Champlain’s Robert Stiller School of Business Joins PRME; Dedicated to Global Business Ethics, Sustainability

The Robert P. Stiller School of Business at Champlain College has joined PRME, or Principles of Responsible Management Education, a global group of more than 500 business schools committed to preparing the next generation of business leaders capable of managing the complex challenges faced by business and society in the 21st century.

Wesley Balda, dean of the Stiller School, says most business schools in the U.S. and abroad endorse corporate responsibility and sustainability, but these values have not yet become embedded in mainstream business curricula.

"We are therefore pleased to join PRME, a platform for business schools around the world to adapt curricula, teaching and research to the new business challenges and opportunities."

Balda notes that Champlain's business school already has a mission to prepare business professionals who will use their integrity, expertise and entrepreneurial spirit to create positive change in their workplaces, their communities and the world. He adds that Champlain College is a member of Vermont Businesses for Social Responsibility (VBSR), which "is a non-profit, statewide business trade organization with a mission to advance business ethics that value multiple bottom lines- economic, social and environmental" (http://vbsr.org/about_vbsr/).

"Our membership in this organization is evidence of the commitment we have as an institution to CSR issues in our region and beyond," says Balda. "Joining PRME is a logical next step for us."

Champlain students must participate in community-based projects and reflect on their ethical and societal implications, and they must develop personal code of values and ethics that includes a commitment to understanding themselves and others.

The new Stiller School undergraduate business curriculum includes a core course in corporate social responsibility and sustainability developed in consultation with the business community, including companies like Ben & Jerry's, Seventh Generation and Green Mountain Coffee Roasters. In the course, students create proposals for ways that Champlain can improve, and already ideas have resulted in changes, including replacing paper towels with hand dryers in bathrooms. Students also do projects with CSR-minded companies in the area to further enhance their exploration of these topics outside of the classroom.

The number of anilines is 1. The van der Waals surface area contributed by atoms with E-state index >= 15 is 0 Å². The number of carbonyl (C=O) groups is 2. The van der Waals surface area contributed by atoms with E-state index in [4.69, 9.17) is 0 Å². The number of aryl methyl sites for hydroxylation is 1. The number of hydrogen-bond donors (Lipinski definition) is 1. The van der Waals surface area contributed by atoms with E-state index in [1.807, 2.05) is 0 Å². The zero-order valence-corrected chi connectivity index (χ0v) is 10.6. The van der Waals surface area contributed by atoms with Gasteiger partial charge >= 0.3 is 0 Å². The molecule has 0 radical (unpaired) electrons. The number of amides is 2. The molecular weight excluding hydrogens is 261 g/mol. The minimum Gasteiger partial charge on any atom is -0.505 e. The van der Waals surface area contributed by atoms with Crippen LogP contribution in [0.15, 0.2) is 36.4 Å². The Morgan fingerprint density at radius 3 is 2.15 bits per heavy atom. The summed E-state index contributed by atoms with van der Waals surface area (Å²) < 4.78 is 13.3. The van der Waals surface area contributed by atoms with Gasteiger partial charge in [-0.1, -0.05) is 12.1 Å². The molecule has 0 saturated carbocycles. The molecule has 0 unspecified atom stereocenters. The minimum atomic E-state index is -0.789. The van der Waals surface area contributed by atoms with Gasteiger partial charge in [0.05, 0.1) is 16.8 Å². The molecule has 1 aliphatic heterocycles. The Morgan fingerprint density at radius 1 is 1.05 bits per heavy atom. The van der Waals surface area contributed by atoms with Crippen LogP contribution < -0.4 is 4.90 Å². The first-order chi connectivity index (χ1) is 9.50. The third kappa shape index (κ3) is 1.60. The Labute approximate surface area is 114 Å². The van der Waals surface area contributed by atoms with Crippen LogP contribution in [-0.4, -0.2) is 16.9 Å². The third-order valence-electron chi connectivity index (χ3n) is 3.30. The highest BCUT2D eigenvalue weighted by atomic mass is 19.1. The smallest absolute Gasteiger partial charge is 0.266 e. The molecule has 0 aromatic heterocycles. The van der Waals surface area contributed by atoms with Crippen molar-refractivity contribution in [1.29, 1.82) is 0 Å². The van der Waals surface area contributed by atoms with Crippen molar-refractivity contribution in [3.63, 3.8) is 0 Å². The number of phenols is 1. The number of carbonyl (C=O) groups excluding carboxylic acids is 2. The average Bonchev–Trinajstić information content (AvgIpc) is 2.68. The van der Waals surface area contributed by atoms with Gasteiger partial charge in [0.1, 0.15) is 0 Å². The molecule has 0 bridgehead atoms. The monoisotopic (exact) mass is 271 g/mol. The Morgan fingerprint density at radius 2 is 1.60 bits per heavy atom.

Balda says many undergraduate business and MBA courses also include corporate social responsibility and ethics, and many faculty/student research projects focus on these values as well.

In joining with PRME, Champlain pledges to advance its principles to prepare students leaders committed to creating sustainable value for business and society; incorporate socially responsible curricula; create materials, processes and environments that enable effective learning experiences; advance research that supports ethical and sustainable business principles and practices; increase collaboration with business partners with a focus on corporate social responsibility; and advocate for better understanding and acceptance of global social responsibility and sustainability.


Founded in 1878, Champlain College is a small, not-for-profit, private college in Burlington, Vermont, with additional campuses in Montreal, Quebec and Dublin, Ireland. Champlain offers a traditional undergraduate experience from its beautiful campus overlooking Lake Champlain and over 60 online undergraduate and graduate degree programs and certificates. Champlain's distinctive career-driven approach to higher education embodies the notion that true learning occurs when information and experience come together to create knowledge. Champlain College is included in the Princeton Review's The Best 379 Colleges: 2015 Edition. Champlain was named a "Top-Up-and-Coming School" by U.S. News & World Report's America's Best Colleges and is ranked in the top tier of 2014 Regional Colleges in the North. For more information, visit www.champlain.edu.